Up on top of the next ridge Decker went by and I stuck on his wheel.  We see-sawed a bit and on one downhill corner I took the inside line to pass and smacked a rock, rim strike to both wheels!  I held my breath as I drifted to the outside, making the pass.  "That didn't sound good!" I said to Carl... and thankfully no damage was done to the tires.  I didn't even worry about the ENVE rims... they were fine.  We caught up to a good sized group as we entered some of the rutted and techy sections.  The dust was very bad and I couldn't see much, but it was nice to be able to trust the riders around me to pick good lines.  We made it through everything clean and eventually we were dumped back down to flat fire road for a transfer over to the next singletrack climb.

Just before that turn, Decker passed most of that group and I should have followed.  I figured we'd been going at a decent pace and these guys would motor up this climb too.  They didn't.  It's one of the longer steep climbs on the course and they just settled in to spin up.  It was tight and not much room to pass.  It could be done but would take a lot of effort.  Jason Sager (Team Jamis) went by really huffing but I elected to stay where I was and not blow up trying to make a few passes that might not stick.  I knew there were plenty of opportunities later.  Once we got to the ridge I made my way to the front of this pack but over the next few ridge line climbs we see-sawed.  I was giving it everything I had though and we were still catching and passing riders here and there.  I refueled with a Clif Shot and took down some more water before heading down the new trail for this years' course.  It was a smooth trail, but full of abrupt and tight turns which really broke the flow.  And unfortunately I was stuck behind a rider who was on the brakes a bit more than I wanted and he wasn't bursting out of the corners.  Nowhere to pass though and I was stuck to watch a couple riders pull away.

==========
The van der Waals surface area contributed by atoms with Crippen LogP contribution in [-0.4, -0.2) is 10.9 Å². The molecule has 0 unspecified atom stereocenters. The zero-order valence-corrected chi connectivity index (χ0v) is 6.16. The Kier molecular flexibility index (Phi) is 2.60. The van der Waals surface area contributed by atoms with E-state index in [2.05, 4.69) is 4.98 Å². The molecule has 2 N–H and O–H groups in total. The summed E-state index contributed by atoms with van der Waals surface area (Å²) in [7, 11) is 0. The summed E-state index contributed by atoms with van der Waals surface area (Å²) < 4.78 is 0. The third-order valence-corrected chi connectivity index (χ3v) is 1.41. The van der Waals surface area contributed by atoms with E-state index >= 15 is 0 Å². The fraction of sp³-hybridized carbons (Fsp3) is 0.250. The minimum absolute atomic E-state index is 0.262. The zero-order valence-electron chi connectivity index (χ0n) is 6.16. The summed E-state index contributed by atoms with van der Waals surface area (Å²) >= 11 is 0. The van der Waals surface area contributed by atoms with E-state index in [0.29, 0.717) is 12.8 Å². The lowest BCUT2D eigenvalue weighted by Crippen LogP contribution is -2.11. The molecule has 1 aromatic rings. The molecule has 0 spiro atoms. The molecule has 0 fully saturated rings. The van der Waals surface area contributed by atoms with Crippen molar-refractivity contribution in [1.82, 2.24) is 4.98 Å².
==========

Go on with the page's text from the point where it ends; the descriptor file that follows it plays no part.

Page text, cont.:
We popped out of the trees and down the road to the feed zone where I took down some more water before heading up the next ridge for some more good climbing.  I felt good on the steep stuff and caught up to team Giant rider Josh Carlson before hitting the gradual road descent.  I took the pull down to the bottom and as I turned to climb up the "goat trail" singletrack Josh complimented my strong pull.  I wanted to be in front for the goat trail climb.  I don't know what it is but I really like climbing this trail and always feel strong here.  It's mostly a steady climb with a few steep pitches, so you're alternating between standing and sitting, and it just has flow.
We caught and passed Macky and another rider before the trail widened up a little on some steeper climbs.  I needed a little break and Josh went by.  We passed Russ Finsterwald (Treck Factory Racing) who looked like he'd cracked... jersey open and sitting up.  I was maxed out too but could keep going.  With only the Skyline ridge climbs to go, I popped an Espresso Clif Shot hoping for one final jolt to the finish.

Josh, Macky and myself set out to try and catch a few more before all the climbing was done.  We worked together a little but we were all pretty gassed.
We still managed to pass a few and Macky got away from us both with two climbs to go.  And I had dropped back from Josh just a bit before hitting the last singletrack downhill as we got back to Laguna Seca where I caught back up to him and a Scott / 3 Rox rider Cameron Jette.